Is it time to clean up your act?

Using food is often given a bad rap in training. In both dog training and the horse world, it is blamed for a number of problem behaviours. 

“Using food is bribery” 

“My dog gets too excited”

” It teaches the horse to be muggy”.

All of these are examples of inappropriate or incomplete training practices. The trainer is the cause of these issues because of poor food handling or delivery. It is not the use of food itself that is the problem.

Establishing proper food handling and delivery will not only rectify the problems you are experiencing. It will also be an opportunity to teach manners and self-control.

Clean up your act and use a marker. Make your food delivery better.

clicker training
  1. Only bring out the food from your pouch once your dog has offered the behaviour AND you have marked them. Only then should you grab a treat. This is one big reason to use a marker in your training. Otherwise, from your dog’s perspective, you are just randomly handing food out.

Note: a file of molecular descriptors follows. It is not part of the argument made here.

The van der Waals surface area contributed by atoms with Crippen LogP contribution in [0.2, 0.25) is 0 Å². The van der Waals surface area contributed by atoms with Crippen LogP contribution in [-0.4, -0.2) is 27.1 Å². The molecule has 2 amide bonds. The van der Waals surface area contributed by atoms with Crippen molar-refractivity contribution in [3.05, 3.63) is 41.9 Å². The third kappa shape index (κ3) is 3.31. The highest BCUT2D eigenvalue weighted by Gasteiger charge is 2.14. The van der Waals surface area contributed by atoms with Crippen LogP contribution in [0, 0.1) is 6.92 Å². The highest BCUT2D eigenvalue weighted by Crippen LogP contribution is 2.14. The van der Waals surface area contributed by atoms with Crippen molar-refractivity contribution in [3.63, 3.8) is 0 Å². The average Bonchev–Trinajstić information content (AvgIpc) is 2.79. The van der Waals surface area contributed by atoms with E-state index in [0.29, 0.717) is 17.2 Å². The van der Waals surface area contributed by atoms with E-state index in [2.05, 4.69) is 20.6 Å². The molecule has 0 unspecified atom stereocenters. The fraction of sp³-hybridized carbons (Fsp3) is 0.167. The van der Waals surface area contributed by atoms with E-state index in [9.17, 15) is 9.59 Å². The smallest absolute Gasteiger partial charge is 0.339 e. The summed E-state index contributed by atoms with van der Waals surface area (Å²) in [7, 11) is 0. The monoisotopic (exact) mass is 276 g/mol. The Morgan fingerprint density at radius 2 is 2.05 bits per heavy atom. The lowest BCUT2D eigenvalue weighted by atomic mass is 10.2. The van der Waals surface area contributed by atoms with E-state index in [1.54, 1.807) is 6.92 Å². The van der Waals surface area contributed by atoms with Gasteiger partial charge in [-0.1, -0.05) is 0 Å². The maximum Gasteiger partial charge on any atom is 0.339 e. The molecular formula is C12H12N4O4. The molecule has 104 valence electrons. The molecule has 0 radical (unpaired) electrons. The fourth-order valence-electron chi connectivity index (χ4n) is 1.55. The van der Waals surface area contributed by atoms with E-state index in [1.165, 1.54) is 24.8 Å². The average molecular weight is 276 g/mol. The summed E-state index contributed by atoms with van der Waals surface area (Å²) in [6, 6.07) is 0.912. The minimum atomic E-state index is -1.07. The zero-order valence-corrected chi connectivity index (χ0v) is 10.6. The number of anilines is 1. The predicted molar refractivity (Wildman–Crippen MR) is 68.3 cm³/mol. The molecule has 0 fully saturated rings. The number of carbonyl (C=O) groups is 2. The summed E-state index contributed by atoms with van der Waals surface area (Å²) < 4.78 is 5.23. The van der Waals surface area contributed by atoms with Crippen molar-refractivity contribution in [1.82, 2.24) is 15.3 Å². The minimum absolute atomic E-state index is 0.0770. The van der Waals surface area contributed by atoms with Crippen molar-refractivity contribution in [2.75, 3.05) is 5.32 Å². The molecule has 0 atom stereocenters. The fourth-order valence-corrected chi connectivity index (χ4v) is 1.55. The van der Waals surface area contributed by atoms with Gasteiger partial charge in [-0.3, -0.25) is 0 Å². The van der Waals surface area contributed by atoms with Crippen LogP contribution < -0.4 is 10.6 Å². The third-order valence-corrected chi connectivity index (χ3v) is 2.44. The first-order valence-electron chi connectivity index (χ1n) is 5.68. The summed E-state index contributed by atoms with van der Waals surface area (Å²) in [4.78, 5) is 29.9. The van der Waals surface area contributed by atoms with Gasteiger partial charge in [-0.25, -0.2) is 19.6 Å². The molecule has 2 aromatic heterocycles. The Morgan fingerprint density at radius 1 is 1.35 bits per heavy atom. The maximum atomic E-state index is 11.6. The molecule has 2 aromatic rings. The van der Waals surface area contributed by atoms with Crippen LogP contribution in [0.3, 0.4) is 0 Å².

2. When providing a treat, do so in a way that does not encourage your dog to jump or be grabby. 

For the jumpy dog – present the treat low, drop it at their feet, or toss it a small distance away (1 -2 feet) to keep them out of your space.

For the grabby dog – present the treat in a closed fist, only opening it when their mouth is off your hand; feed with an opened flat hand.

Pick a Training Game to Work on the Issue

Depending on your specific issue, you can pick an appropriate training game to help teach an alternate behaviour. 

For the jumpy dog – Four On The Floor Game

For the grabby dog – Zero to Sixty Game

Reward Better Behaviour Outside of Training Time

Devote 50 A Day to better examples of the behaviour outside training time.

For the jumpy dog – anytime you catch your dog near you with all paws on the ground, reward them with a treat or engage with them in some way.

For the grabby dog – implement the ‘Polite to Get Stuff Protocol’ when providing food, toys or attention during the day.

Would you like to know more? Reach Lisa to find out how she can help.

Dog Days | Training for Life